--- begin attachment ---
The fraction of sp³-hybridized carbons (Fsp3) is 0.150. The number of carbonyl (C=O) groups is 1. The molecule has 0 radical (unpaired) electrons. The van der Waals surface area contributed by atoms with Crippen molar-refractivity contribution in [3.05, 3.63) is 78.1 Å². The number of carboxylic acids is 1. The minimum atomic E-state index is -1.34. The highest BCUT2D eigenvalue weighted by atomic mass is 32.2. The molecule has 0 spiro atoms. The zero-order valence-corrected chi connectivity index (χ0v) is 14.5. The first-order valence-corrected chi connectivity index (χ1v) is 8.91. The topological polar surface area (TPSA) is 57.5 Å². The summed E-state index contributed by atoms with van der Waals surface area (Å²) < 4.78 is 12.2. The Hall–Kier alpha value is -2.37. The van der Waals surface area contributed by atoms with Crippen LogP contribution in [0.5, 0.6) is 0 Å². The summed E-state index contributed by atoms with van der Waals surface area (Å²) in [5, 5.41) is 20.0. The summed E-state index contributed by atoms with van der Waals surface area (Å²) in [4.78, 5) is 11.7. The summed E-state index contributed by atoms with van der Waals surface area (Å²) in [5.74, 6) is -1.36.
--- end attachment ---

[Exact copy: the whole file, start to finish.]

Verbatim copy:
The fraction of sp³-hybridized carbons (Fsp3) is 0.150. The number of carbonyl (C=O) groups is 1. The molecule has 0 radical (unpaired) electrons. The van der Waals surface area contributed by atoms with Crippen molar-refractivity contribution in [3.05, 3.63) is 78.1 Å². The number of carboxylic acids is 1. The minimum atomic E-state index is -1.34. The highest BCUT2D eigenvalue weighted by atomic mass is 32.2. The molecule has 0 spiro atoms. The zero-order valence-corrected chi connectivity index (χ0v) is 14.5. The first-order valence-corrected chi connectivity index (χ1v) is 8.91. The topological polar surface area (TPSA) is 57.5 Å². The summed E-state index contributed by atoms with van der Waals surface area (Å²) < 4.78 is 12.2. The Hall–Kier alpha value is -2.37. The van der Waals surface area contributed by atoms with Crippen LogP contribution in [0.5, 0.6) is 0 Å². The summed E-state index contributed by atoms with van der Waals surface area (Å²) in [5, 5.41) is 20.0. The summed E-state index contributed by atoms with van der Waals surface area (Å²) in [4.78, 5) is 11.7. The summed E-state index contributed by atoms with van der Waals surface area (Å²) in [5.74, 6) is -1.36.